The average life span of pet rats is 2 - 3 years. This is
only a rough average. Some die younger, and a rare few make
it past 3. Of course all of this varies depending on breeding,
diet, health and environment.
What you are seeing is most likely a red tinged secretion
called porphyrin, not blood. It comes from the Harderian gland
and the secretion appears around the rat's eyes and nose.
It can be an indication that your rat is sick or stressed,
however a little crusting around the nose and eyes occasionally
is normal. When in doubt, a vet visit is in order.
Pine and cedar are not safe bedding for your rats. Both contain
phenols, which can be harmful to the rat's delicate respiratory
system. It also does long term damage to the liver. Unfortunately
pine and cedar are very popular in pet stores. However, do
NOT use them. If you can, use aspen shavings, or paper based
cat littler such as Breeders Choice. Cloth and toilet paper
or paper towels can also be used.
A rat bruxes by grinding its teeth together. It usually does
this when it's content, much like a cat purring; however it
can occur when it's upset.
Boggling usually accompanies bruxing. The rat's eyes will
bulge in and out in a fast motion, and is quite startling
to see. A boggling rat usually means a blissed out rat.
Unlike dogs, chocolate isn't poisonous to rats. Although
it's safe, it's still high in sugar and fat with no nutritional
value, so should only be given as a treat occasionally.
No, mother rats will not eat or reject the babies if you
handle them. It's very important for their socialisation that
you handle the baby rats from a very young age on a daily
basis. If the mum is aggressive or over protective of the
babies, just remove her first before picking up the baby rats.
Females are prolific breeders and can become pregnant at
just 5 weeks of age, however they really should not be bred
until at least 4 months of age. Female rats can also become
pregnant within 24 hours of given birth. While it's physically
possible, it's not healthy for the mum, the nursing babies,
or the new babies growing inside mum.
No. While rats can't burp, your rat getting into your soda
won't kill it. It may cause a bit of discomfort for the rat,
but it certainly isn't fatal.
It's actually exactly that. Hiccups! Just like you and me,
rats occasionally hiccup.
Rats are extremely sensitive to both hot and cold and should
never be kept outside. Pet rats are quite different from their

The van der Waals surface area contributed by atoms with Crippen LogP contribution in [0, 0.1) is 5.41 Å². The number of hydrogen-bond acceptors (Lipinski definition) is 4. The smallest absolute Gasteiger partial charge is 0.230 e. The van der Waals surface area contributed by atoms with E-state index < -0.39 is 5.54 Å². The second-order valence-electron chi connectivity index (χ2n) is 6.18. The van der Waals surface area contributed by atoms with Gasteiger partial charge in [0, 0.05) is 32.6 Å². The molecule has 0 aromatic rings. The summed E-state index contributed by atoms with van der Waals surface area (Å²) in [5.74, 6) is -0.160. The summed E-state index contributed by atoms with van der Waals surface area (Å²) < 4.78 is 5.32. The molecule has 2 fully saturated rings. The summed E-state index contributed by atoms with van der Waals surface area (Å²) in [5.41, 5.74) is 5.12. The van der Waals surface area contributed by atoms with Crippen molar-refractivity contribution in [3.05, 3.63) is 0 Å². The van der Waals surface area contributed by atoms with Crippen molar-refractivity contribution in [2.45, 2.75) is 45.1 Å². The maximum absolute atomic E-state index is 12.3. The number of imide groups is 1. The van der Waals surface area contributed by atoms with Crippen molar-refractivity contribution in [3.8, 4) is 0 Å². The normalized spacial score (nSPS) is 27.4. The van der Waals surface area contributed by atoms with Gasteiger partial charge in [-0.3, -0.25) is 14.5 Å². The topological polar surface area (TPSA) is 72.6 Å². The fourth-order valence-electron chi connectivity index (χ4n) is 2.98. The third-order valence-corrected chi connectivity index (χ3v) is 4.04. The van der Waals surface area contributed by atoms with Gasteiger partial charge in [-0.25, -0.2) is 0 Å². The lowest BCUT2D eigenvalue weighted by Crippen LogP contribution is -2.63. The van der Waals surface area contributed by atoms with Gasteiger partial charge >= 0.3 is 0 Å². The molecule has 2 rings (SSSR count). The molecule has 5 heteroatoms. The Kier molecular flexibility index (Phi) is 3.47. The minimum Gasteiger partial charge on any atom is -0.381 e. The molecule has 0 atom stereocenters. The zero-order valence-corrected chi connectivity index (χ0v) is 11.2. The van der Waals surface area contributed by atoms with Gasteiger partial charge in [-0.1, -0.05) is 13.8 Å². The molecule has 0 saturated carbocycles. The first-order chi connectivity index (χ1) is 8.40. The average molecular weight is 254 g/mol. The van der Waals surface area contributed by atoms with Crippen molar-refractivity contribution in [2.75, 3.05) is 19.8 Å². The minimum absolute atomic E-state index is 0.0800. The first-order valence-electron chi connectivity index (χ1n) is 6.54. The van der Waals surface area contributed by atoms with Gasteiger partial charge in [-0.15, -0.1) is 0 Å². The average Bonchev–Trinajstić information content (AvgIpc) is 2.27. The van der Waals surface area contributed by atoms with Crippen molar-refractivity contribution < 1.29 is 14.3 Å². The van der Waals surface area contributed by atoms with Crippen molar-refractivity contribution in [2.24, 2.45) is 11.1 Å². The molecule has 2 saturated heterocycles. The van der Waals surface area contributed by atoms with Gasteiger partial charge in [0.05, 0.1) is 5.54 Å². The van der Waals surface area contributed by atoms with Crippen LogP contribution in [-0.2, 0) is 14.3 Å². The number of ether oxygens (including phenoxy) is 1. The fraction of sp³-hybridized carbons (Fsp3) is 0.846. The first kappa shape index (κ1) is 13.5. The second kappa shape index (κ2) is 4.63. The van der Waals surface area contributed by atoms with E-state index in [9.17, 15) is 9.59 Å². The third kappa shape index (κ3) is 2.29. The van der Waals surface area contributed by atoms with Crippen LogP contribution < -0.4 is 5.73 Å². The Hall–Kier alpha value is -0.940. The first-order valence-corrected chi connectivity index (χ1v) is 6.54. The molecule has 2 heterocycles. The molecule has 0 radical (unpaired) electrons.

wild ancestors, and just one night outside on a cold night
can cause severe pneumonia or even death.
Unfortunately rats are prone to tumors as they age, especially
females. Tumors in rats are usually benign and can be surgically
removed. Your vet will be able to tell you if this is possible.
If your rat is over 2, surgery may not be the best option
as surgery and anaesthetic can be quite rough on older rats,
and the risk to your rat starts to increase. If you don't
opt for removal, rats can live with benign tumors for several
months, however it does eventually take it's toll on your
rat as the tumor increases in size. Abscesses are also common
in rats, and can be treated with a round of antibiotics and/or
lancing the abscess.
Rats don't get colds. The most common cause of respiratory
illness is an infection, which usually requires a course of
antibiotics. Other causes could be allergies or dusty bedding.
Try to eliminate possible external causes such as dusty bedding
or air freshners. If he doesn't improve or gets worse, a vet
visit is recommended.
She's fine. Females go in to heat every 3 to 4 days, and
one of the most common signs is vibrating, wiggling ears,
and jumping when touched. Not all females show visible signs
everytime when they go into heat, but many do.
Unneutered males are prone to buck grease, an oily orange
skin discharge usually caused by an overproduction of testosterone.
An increase in more omega-3 fatty acids in their diet usually
helps. Give them flaxseed oil or olive oil on wheat bread
a 2 - 3 times a week. This not only reduces the buck grease,
but also improves the condition of their coat, making it softer
Yes. Rats are social animals, and male rats are no exception.
Males will get on with other males, related or not. It's also
possible to introduce new males to existing males. Very occasionally
a rat that is used to living alone or is set in his ways will
not be receptive to new rats, but that's rare.